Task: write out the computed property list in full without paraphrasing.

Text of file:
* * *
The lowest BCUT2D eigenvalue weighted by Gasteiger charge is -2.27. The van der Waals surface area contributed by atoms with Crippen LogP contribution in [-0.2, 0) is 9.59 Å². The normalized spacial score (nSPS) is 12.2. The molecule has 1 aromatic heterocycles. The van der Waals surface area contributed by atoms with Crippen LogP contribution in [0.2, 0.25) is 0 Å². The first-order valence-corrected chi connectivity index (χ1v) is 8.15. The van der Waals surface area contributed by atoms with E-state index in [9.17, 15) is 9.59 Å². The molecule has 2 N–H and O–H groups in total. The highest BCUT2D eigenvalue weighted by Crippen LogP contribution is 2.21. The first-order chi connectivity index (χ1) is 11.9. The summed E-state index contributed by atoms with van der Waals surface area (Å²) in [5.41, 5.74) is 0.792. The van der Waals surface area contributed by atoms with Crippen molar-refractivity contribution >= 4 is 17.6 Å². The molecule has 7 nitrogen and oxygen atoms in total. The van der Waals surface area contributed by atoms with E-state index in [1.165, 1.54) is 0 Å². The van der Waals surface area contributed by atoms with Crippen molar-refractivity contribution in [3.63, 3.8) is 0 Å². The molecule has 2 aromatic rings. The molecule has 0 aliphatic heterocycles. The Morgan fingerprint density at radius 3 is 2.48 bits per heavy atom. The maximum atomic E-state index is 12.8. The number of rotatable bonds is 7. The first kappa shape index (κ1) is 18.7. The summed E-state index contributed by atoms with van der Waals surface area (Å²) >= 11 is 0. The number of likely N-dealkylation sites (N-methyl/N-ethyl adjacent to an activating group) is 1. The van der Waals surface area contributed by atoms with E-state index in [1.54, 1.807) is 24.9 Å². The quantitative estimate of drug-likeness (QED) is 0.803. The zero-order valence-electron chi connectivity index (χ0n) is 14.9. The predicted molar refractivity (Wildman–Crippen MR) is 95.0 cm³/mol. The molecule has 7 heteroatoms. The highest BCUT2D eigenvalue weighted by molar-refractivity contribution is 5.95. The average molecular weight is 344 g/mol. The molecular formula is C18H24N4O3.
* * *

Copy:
The lowest BCUT2D eigenvalue weighted by Gasteiger charge is -2.27. The van der Waals surface area contributed by atoms with Crippen LogP contribution in [-0.2, 0) is 9.59 Å². The normalized spacial score (nSPS) is 12.2. The molecule has 1 aromatic heterocycles. The van der Waals surface area contributed by atoms with Crippen LogP contribution in [0.2, 0.25) is 0 Å². The first-order valence-corrected chi connectivity index (χ1v) is 8.15. The van der Waals surface area contributed by atoms with E-state index in [9.17, 15) is 9.59 Å². The molecule has 2 N–H and O–H groups in total. The highest BCUT2D eigenvalue weighted by Crippen LogP contribution is 2.21. The first-order chi connectivity index (χ1) is 11.9. The summed E-state index contributed by atoms with van der Waals surface area (Å²) in [5.41, 5.74) is 0.792. The van der Waals surface area contributed by atoms with Crippen molar-refractivity contribution >= 4 is 17.6 Å². The molecule has 7 nitrogen and oxygen atoms in total. The van der Waals surface area contributed by atoms with E-state index in [1.165, 1.54) is 0 Å². The van der Waals surface area contributed by atoms with Crippen molar-refractivity contribution in [3.63, 3.8) is 0 Å². The molecule has 2 aromatic rings. The molecule has 0 aliphatic heterocycles. The Morgan fingerprint density at radius 3 is 2.48 bits per heavy atom. The maximum atomic E-state index is 12.8. The number of rotatable bonds is 7. The first kappa shape index (κ1) is 18.7. The summed E-state index contributed by atoms with van der Waals surface area (Å²) >= 11 is 0. The number of likely N-dealkylation sites (N-methyl/N-ethyl adjacent to an activating group) is 1. The van der Waals surface area contributed by atoms with E-state index in [1.54, 1.807) is 24.9 Å². The quantitative estimate of drug-likeness (QED) is 0.803. The zero-order valence-electron chi connectivity index (χ0n) is 14.9. The predicted molar refractivity (Wildman–Crippen MR) is 95.0 cm³/mol. The molecule has 7 heteroatoms. The highest BCUT2D eigenvalue weighted by molar-refractivity contribution is 5.95. The average molecular weight is 344 g/mol. The molecular formula is C18H24N4O3.